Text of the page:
Design Miami/ Basel’s audience of design devotees enthusiastically navigated the fair’s new layout, arranged in a “scatter” pattern by New York-based architects ArandaLasch. The arrangement embraced spatial eccentricities as a way to encourage guests to move about the show in an entirely new way. In addition, thousands of people from over 130 countries followed the unfolding of the show on the Design Miami/Basel blog.
“With this year’s fair, Design Miami/ Basel has once again demonstrated that it is the world’s most important destination for 20th- and 21st-century collectible design,” said Marianne Goebl, Director of Design Miami/. “The caliber of works shown in the gallery program combined with our strongest sales figures to date stand as a testament to the maturity and quality of this year’s show.”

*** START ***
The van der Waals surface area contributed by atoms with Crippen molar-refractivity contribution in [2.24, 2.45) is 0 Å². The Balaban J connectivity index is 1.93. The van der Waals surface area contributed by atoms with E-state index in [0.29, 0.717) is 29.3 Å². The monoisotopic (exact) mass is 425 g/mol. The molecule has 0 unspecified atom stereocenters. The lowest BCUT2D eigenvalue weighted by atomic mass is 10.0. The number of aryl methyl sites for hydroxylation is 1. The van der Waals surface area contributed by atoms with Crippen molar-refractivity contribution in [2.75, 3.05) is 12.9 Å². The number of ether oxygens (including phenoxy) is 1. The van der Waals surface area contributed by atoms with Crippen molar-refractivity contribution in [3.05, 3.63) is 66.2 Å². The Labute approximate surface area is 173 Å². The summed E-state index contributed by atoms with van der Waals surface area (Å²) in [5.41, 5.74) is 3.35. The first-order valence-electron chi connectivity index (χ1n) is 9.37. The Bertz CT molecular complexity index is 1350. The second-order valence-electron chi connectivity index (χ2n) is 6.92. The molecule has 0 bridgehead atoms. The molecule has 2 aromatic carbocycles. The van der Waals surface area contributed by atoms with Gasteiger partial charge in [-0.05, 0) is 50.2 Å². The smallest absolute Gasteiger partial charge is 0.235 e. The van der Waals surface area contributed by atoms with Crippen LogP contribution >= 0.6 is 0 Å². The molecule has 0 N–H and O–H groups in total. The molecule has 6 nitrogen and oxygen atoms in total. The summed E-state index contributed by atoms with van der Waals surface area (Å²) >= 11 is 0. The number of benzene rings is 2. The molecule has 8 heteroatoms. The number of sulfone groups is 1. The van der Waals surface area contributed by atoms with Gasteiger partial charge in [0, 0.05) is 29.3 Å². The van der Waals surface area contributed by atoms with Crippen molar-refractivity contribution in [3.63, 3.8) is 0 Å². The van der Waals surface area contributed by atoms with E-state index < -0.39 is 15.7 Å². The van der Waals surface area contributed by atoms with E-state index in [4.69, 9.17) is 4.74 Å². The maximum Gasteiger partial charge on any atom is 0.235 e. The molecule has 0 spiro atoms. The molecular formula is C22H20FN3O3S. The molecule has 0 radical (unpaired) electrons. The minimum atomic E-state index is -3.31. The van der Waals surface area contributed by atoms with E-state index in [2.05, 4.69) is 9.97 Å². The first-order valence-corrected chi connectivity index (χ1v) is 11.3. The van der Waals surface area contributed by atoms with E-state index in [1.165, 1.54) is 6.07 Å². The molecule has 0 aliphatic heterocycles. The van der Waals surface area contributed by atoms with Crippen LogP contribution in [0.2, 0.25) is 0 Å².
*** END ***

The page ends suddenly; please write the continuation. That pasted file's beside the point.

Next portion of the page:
First time participants Galerie Ulrich Fiedler, presenting work from Bauhaus and de Stijl movements, and Galerie Doria, specialized in work by the Union des Artistes Modernes, were enthusiastically received and complemented the early 20th century offering at the fair. Their sales include a Carlo Mollino chair for €100,000 and the Monofilio chair by Conti/Grassi/Forlani for €35,000 at Ulrich Fiedler and a table by Pierre Chareau for an undisclosed sum at Galerie Doria. Art Deco Galerie Anne- Sophie Duval from Paris sold a pair of Albert Giacometti wall scones and several pieces by Jean-Michel Frank for undisclosed amounts.